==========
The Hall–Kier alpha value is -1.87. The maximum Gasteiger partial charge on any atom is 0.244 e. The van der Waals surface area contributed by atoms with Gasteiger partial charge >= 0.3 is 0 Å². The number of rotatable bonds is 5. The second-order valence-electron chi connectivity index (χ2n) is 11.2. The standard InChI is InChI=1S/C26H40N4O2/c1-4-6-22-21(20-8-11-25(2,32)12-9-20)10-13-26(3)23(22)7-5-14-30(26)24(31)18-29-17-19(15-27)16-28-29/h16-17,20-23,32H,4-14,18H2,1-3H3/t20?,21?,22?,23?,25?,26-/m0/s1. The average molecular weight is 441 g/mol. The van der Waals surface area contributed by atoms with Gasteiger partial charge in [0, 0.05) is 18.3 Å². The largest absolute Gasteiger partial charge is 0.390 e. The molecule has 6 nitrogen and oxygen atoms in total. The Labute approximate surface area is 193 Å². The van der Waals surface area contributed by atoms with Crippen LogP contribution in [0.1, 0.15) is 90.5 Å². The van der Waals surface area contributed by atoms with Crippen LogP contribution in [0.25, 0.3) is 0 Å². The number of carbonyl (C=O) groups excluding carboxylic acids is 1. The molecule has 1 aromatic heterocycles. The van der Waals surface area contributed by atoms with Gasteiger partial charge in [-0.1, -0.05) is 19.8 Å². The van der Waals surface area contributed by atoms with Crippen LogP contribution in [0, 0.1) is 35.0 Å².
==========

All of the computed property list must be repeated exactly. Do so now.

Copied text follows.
The Hall–Kier alpha value is -1.87. The maximum Gasteiger partial charge on any atom is 0.244 e. The van der Waals surface area contributed by atoms with Gasteiger partial charge >= 0.3 is 0 Å². The number of rotatable bonds is 5. The second-order valence-electron chi connectivity index (χ2n) is 11.2. The standard InChI is InChI=1S/C26H40N4O2/c1-4-6-22-21(20-8-11-25(2,32)12-9-20)10-13-26(3)23(22)7-5-14-30(26)24(31)18-29-17-19(15-27)16-28-29/h16-17,20-23,32H,4-14,18H2,1-3H3/t20?,21?,22?,23?,25?,26-/m0/s1. The average molecular weight is 441 g/mol. The van der Waals surface area contributed by atoms with Gasteiger partial charge in [0, 0.05) is 18.3 Å². The largest absolute Gasteiger partial charge is 0.390 e. The molecule has 6 nitrogen and oxygen atoms in total. The Labute approximate surface area is 193 Å². The van der Waals surface area contributed by atoms with Crippen LogP contribution in [0.1, 0.15) is 90.5 Å². The van der Waals surface area contributed by atoms with Crippen LogP contribution in [0.25, 0.3) is 0 Å². The number of carbonyl (C=O) groups excluding carboxylic acids is 1. The molecule has 1 aromatic heterocycles. The van der Waals surface area contributed by atoms with Gasteiger partial charge in [-0.1, -0.05) is 19.8 Å². The van der Waals surface area contributed by atoms with Crippen LogP contribution in [0, 0.1) is 35.0 Å².